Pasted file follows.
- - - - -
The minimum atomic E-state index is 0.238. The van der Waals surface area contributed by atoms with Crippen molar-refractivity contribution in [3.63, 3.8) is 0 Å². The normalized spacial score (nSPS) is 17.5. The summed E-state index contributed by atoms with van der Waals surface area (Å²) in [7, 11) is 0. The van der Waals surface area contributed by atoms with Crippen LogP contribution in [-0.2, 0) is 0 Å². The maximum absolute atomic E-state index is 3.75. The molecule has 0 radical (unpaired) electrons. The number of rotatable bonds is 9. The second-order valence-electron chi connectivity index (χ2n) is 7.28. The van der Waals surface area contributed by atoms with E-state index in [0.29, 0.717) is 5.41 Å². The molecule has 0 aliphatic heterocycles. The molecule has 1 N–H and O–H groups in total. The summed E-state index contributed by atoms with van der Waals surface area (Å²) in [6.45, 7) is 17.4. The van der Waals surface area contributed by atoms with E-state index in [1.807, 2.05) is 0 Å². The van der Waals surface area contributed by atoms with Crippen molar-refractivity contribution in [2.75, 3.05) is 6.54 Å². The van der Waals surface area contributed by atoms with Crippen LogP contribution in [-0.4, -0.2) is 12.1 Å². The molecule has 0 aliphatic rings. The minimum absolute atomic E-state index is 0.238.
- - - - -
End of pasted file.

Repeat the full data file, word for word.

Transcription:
The minimum atomic E-state index is 0.238. The van der Waals surface area contributed by atoms with Crippen molar-refractivity contribution in [3.63, 3.8) is 0 Å². The normalized spacial score (nSPS) is 17.5. The summed E-state index contributed by atoms with van der Waals surface area (Å²) in [7, 11) is 0. The van der Waals surface area contributed by atoms with Crippen LogP contribution in [-0.2, 0) is 0 Å². The maximum absolute atomic E-state index is 3.75. The molecule has 0 radical (unpaired) electrons. The number of rotatable bonds is 9. The second-order valence-electron chi connectivity index (χ2n) is 7.28. The van der Waals surface area contributed by atoms with E-state index in [0.29, 0.717) is 5.41 Å². The molecule has 0 aliphatic heterocycles. The molecule has 1 N–H and O–H groups in total. The summed E-state index contributed by atoms with van der Waals surface area (Å²) in [6.45, 7) is 17.4. The van der Waals surface area contributed by atoms with E-state index in [1.807, 2.05) is 0 Å². The van der Waals surface area contributed by atoms with Crippen molar-refractivity contribution in [2.75, 3.05) is 6.54 Å². The van der Waals surface area contributed by atoms with Crippen LogP contribution in [-0.4, -0.2) is 12.1 Å². The molecule has 0 aliphatic rings. The minimum absolute atomic E-state index is 0.238.